Karen Sagstetter

Poems

The first day of my life


I cried and cried
I'd been thrust into outer space
from a warm red sea
The glare of sunup made me crimp my eyes
Someone gave me a big American breast
and petted my hair
Mercy, whispered my grandmother
Sugar pie honey bunch, sang out my father
Buttercup, grinned my grandfather
My mother kissed me all over
I was admired nonstop, declared beautiful
and brilliant, already on my way to university
I knew right then that mealtimes were going to be great
They told me about beaches and picnics, cars, baseball
They took pictures of my little ears and feet
They predicted the birth of brothers
They begged me to smile but I couldn't manage
It was just a little too much
I didn't have any shoes
I didn't realize it was my birthday
I hadn't yet tasted molten chocolate
I didn't know about longing and gratitude
I couldn't quite hear the rooster
crowing 24 spanking new hours

©2016 Karen Sagstetter

Summer Solstice


Today, an earthquake struck, unheard of in the capital
and no one knew what to do. A sandwich slid off my desk.
Plus, my cousin pitched a brick
through the window at Whole Foods.
It's only 4:37 and there are still
four hours of daytime left, six if you count astrotwilight.
I am not looking forward to going home.
The hallways are always littered with radios
and tiny bottles of shampoo
and now it will be worse. I'll have to pick my way
through a jumble of sandals and old newspapers
just to get inside.

If I had a porch overlooking Chesapeake Bay
I could rock slowly and talk
everything over with my mother.
I could hold her hand if she got tired.
I'd be grateful for the beautiful, extra hours of light.

© 2016 Karen Sagstetter

New Year's Eve in Colorado


Last year I lost my temper at the chickens,
forgot to sweep the porch.
I watched cop shows for ten months,
drove all the way to Philly in second gear.
Instead of chasing foul balls
I just stood there. I should've practiced
my singing, paid off the telescope, sorted batteries.
I am creating a database
to track my mistakes but my husband interrupts

and invites me to climb Pike's Peak.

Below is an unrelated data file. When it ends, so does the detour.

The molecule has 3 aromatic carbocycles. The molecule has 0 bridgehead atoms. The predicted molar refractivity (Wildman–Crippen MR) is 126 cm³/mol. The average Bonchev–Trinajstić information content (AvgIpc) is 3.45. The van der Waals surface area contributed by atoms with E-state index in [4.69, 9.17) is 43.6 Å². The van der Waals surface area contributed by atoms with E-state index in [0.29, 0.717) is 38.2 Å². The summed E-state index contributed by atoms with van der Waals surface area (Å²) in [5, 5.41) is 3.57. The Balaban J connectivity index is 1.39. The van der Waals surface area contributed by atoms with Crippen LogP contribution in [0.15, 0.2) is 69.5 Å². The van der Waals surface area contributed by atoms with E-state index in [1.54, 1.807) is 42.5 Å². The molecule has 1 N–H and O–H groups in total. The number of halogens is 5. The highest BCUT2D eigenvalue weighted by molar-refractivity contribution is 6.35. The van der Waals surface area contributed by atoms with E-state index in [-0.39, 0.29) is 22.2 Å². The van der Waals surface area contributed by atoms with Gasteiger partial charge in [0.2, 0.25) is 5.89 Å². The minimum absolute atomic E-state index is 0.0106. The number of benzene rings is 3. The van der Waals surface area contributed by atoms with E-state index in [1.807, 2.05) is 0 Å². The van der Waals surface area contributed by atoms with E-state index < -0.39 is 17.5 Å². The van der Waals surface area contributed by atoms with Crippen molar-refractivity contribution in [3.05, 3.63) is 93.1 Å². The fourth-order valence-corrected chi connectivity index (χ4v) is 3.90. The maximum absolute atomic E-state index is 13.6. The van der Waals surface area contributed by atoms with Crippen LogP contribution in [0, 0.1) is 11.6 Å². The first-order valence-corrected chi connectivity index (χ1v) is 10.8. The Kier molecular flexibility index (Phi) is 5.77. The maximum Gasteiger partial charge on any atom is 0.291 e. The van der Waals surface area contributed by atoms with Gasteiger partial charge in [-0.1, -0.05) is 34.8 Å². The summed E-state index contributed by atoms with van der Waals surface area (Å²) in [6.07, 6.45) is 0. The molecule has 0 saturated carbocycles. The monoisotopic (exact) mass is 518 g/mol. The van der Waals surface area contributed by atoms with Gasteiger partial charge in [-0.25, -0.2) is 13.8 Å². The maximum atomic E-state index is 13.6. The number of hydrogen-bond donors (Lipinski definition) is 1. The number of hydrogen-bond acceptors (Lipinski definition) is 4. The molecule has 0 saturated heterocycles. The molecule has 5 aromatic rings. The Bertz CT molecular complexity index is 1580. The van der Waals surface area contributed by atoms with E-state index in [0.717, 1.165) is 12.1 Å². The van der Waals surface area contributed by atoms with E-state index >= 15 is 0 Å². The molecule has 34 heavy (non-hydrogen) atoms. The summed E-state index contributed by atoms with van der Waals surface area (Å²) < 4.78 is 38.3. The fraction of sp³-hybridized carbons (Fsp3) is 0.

Those purple mountain majesties
are dazzling white; the sky, vast, pure blue.
If I just crunch one boot,
then the other, through the thick trail
of eternal snow, he promises we'll be lucky
and spot raptors and foxes. On the summit,
we'll enjoy the rumble of cracking ice.
At midnight we'll ignite girandoles
and pinwheels that blaze all the way to Denver.
He reminds me that regret
is not helpful in avalanche country. Next year
I'll weed all the gardens in the neighborhood. Next year,
I'll make it to my brother's bedside in time.

©2016 Karen Sagstetter

Soloist


Let the chords not be
sounded by a piano
with its history of
birthday parties,
barstools, and
crooners.

And not by a pipe organ
in the habit of
announcing matrimony,
or a trio of violins
accustomed to jigs.
It canít be a flute
tuned up for sonatas.
There must be no
whistling whatsoever, and
certainly not a jazz
clarinet.

These are not
instruments for calling out
sorrow. When sorrow takes
you, not even a bugle at taps
is sad enough.

Give me a young bagpiper

poised on the banks of the river, wearing
a dark kilt, taking the measure
of the other shore. Let her blow into
the solemn bag until her breath becomes a surge
of coarse notes, louder, and again louder
and her music shatters the
whir of fishermen casting for bass and 

the splashes of open water swimmers. 

Let her assault the river

and blast the heavens apart, bellowing

for her dead mother 

to come back.

© 2016 Karen Sagstetter


Afternoon at Arlington Cemetery


Our dad, old veteran,
cornball talker,
stops strangers on street corners:
great collie you have there, your kids
sure are high, wide and handsome


People love it, or they twitch, 
and check their watches.


He refuses to fritter money
on funerals, insists on the cheapest urn, so

his fresh ashes are solemnly interred

by a grateful nation (honor guard,

bugles) in a green plastic box.
He would've laughed about that.
He would've liked the sunny columbarium,
the private from Colorado

who in 1945 marched into Buchenwald.

© 2016 Karen Sagstetter

No Crying in Baseball


No crying when I struck out swinging.

No crying when a runt smashed a grand slam

off my pitch. Or when I wrecked my legs

black and blue sliding into third.

No crying when I was picked off

at third for the third time

or when my wondrous fly ball

whacked the rear fence

and bounced back like a prodigal to a centerfield glove.
Not even when my mind wandered to the beach 

and I bobbled the ball and the manager screamed

get out of my life!
Iíll tell you what brought me tears. 

I was in space, orbiting the generous blue earth 

and pressing my face against 

the plain window glass of my ship.

I witnessed ball fields in neighborhoods on every continent,

green diamonds shining through glorious clouds

and dogs the world over

chasing grounders in the afternoons.

© 2016 Karen Sagstetter

Selected Works & Reviews

Fiction
Two families, one African American and one white, are vibrant touchstones for this suite of connected stories that launch from Galveston, Texas, and sweep through a century of hurricanes, economic collapse, war, the compelling influence of Asia, all the way to the Fourth of July millennium celebration on the beach.